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Hey there, I have a 05 summit 1000, I've recently ran into an issue and I don't know what is causing it, so it was running fine about a month ago then it got warm n all the snow melted so it sat parked then it got cold again n snowed so I went to start it n it ran for about a minute to warm up an it died, so people said change battery so I did, started it up ran for bout half an hour till it spit n sputterd n died (in a field yea that was fun) so I charged the battery more, changed spark plugs and same thing runs for a few minutes n dies! And it beeps n beeps n flashes 10-9 with oil light on (level is good) and a yellow (!) symbol as well far low right on gauge cluster
Any help would be appreciated!! Thanks
 

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10-9 is your driver size. Every rev/rt displays the driver size at start up.
Sounds like ct sensor is toast and putting it in limp mode and over fuelling it thinking it's still a cold engine even after warmed up. That would explain new plugs helping for a few minutes until it loaded up with fuel again. Check f & q up top for resistance to temperature values for ct sensor.
Oil light - no idea.
 

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(!) is the brake i think you might be able to jump the oil level sensor also with a jumper wire and see if it goes off-- then you would have a bad sensor unless its the wiring from sensor on
 

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The very first thing I always want to know is the voltage at idle. This tells me if the stator and VR and doing their job. Once I know the voltage, then the troubleshooting begins.
 

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Would battery light not be flashing at start up if there was a battery low voltage issue ?? I know it's easy enough to check otherwise.
 

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The battery light only comes on @ 11.0 volts. Funny things can happen before it gets that low. Monitoring the battery voltage, and the voltage at the pumps will give a good idea why the sled is quitting.
 

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Discussion Starter · #8 ·
Yeah the battery light doesn't flash until it's really dead, but I just got a new dess key as the old one was the star styled chip, they had to use a bigger battery to run the ecu and it started twice at the dealer n stopped beeping n ran then I brought it home and wouldn't start so I hooked a car to it n first pull so I'm gonna charge a spare battery up over night n see. They said I may need a new dess post as its a common issue for them to loosen up n kill the sled. But I will keep you posted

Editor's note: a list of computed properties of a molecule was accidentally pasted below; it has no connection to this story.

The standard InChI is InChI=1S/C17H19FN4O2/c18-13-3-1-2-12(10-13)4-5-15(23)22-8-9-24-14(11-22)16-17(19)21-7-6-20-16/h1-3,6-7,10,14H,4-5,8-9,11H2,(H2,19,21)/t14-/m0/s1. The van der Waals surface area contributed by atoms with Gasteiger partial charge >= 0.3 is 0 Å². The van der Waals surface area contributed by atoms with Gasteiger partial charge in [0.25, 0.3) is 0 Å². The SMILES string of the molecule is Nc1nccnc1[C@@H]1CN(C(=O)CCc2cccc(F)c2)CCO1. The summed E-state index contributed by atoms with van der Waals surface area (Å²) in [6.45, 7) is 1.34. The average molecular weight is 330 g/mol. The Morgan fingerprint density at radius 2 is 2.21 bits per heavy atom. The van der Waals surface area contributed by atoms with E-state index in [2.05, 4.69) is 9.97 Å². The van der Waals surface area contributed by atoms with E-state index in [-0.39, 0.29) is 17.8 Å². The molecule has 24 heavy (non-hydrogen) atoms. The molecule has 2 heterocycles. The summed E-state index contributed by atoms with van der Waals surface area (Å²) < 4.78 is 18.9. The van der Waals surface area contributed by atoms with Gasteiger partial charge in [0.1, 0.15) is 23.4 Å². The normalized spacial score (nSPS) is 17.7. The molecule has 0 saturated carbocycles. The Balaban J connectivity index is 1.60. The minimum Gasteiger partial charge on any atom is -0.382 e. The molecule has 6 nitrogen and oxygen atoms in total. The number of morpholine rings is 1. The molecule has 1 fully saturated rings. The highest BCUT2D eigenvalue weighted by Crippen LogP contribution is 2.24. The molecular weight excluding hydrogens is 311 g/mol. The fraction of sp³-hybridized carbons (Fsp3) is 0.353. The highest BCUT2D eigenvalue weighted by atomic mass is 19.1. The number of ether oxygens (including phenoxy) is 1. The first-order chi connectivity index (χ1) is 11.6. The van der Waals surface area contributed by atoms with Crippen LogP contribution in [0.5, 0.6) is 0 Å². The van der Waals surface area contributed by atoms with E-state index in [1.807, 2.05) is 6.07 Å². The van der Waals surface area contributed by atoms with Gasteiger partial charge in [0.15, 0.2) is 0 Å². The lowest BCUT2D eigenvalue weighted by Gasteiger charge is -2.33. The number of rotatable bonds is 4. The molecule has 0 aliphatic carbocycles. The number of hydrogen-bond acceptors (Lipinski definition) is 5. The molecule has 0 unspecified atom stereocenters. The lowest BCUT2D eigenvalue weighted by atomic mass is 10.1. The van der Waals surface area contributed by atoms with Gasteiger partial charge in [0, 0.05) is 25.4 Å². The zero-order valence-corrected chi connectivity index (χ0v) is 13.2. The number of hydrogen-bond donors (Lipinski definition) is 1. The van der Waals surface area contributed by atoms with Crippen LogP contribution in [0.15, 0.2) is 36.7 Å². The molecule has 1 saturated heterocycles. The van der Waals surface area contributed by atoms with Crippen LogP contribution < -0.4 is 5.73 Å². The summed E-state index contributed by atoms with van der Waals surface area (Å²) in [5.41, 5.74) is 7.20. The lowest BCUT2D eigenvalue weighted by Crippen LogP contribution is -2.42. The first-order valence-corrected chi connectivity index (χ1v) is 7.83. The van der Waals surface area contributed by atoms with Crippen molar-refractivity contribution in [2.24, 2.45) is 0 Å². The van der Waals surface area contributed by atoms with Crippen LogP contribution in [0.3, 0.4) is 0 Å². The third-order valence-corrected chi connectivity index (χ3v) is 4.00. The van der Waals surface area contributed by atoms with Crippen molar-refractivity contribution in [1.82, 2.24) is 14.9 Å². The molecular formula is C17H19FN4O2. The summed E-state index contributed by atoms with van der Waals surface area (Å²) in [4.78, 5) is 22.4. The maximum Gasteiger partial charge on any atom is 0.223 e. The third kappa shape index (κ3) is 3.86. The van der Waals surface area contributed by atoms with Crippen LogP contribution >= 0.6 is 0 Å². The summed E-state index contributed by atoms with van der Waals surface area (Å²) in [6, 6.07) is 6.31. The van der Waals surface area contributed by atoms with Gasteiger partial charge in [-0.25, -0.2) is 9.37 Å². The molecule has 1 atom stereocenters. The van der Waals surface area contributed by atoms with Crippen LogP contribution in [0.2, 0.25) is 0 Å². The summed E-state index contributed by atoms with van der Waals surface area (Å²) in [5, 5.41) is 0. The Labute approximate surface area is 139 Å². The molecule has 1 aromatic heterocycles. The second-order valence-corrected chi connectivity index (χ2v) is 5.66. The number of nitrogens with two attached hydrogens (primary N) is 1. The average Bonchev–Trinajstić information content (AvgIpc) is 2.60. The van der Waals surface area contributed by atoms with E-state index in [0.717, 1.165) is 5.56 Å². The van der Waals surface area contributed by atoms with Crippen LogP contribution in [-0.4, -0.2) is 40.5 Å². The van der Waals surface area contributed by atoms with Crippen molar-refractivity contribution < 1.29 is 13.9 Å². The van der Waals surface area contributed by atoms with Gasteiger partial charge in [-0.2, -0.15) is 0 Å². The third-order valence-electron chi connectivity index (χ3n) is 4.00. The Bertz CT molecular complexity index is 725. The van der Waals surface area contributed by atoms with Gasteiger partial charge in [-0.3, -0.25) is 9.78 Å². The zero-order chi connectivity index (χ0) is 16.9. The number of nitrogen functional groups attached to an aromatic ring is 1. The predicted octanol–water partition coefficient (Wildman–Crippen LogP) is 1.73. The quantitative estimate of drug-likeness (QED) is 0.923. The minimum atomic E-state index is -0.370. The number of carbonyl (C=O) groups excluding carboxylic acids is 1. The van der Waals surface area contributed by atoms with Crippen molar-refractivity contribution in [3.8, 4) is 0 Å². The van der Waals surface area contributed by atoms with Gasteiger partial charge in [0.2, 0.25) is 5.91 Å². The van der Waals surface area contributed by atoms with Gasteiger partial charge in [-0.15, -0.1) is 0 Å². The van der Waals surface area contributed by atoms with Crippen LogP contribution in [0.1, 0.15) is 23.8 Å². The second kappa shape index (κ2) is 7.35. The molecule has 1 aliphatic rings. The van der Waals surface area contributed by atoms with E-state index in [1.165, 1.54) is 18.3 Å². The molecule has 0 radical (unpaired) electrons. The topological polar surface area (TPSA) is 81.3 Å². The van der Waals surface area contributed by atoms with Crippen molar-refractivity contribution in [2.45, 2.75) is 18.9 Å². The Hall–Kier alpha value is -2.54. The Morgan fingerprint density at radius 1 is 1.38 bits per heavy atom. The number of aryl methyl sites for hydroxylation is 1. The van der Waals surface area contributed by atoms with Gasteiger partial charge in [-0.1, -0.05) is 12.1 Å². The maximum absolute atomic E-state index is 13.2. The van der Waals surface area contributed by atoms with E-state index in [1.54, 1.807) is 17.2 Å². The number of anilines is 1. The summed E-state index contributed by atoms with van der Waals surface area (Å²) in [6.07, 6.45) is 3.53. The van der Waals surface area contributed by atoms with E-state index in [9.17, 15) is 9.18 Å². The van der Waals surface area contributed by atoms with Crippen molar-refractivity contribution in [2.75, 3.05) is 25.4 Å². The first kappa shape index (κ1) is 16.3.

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Can you translate this?

"started twice at the dealer n stopped beeping n ran then I brought it home and wouldn't start so I hooked a car to it n first pull so I'm gonna charge a spare battery up over night n see.
 

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Sled ran good at the dealer and wouldn't work when he got home. Classic!!!! Found problem with discharged battery after boosting sled with car battery. The battery is now on the charger.

Hope that it's a smart charger or the battery will boil overnight with high voltage 16+ and be toast the next morning. Always need to finish the last 10% or so of these batteries with a trickle charge of 13. something volts.
 

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Discussion Starter · #12 ·
Sorry wasn't paying to much attention when I typed it out, but yeah I had boosted it with a car n it fired the first pull. got a 12 v charger at 2 amps, is what then battery manuals recommended
 

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The Shop Manual explanation is poor, but the information is present in an ambiguous way.

The following two lines essentially caution against using a conventional battery charger, because it will provide too much voltage.

Current flowing into the battery at high voltage can become excessive.

Monitor amperage and adjust voltage as necessary to keep current at the battery's standard amp rating.

The following means to use a Smart Charger.

An automatic charger is the fastest and most convenient way for error-proof charging.
 

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Discussion Starter · #14 ·
I'll have to go buy one a those trickle chargers then, but I had let the batt sit for a few hours over night put it in the sled and no warning lights came on and she started up, with no warning lights on either so I guess we'll see
 

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Not a trickle charger, but a Smart Charger.

Below is a picture of one that will work with some nice display features such as the voltage that will show how these chargers differ from the conventional ones. It also shows the current draw which gives an idea what to expect when checking your sled battery charging circuit.

If you look at the two black buttons at the bottom right, the one on the left chooses the display mode between voltage, amps, or percentage charge. This is nice to know how its charging. It will typically take less than an hour to reach 90% and from there is will begin a trickle charge to top off the battery until it reaches full capacity.

Unfortunately it doesn't show the estimated time between 90% and Full charge. There is no 91, 92, 93...It can take a while to complete the last 10%, maybe several hours, but this is a good thing.

The two things I wish it had is an on/off switch and a total cut off system when the battery is fully charged. This one turns into a trickle charge as a cut off system, which is fine. Just don't leave it one for days on end.

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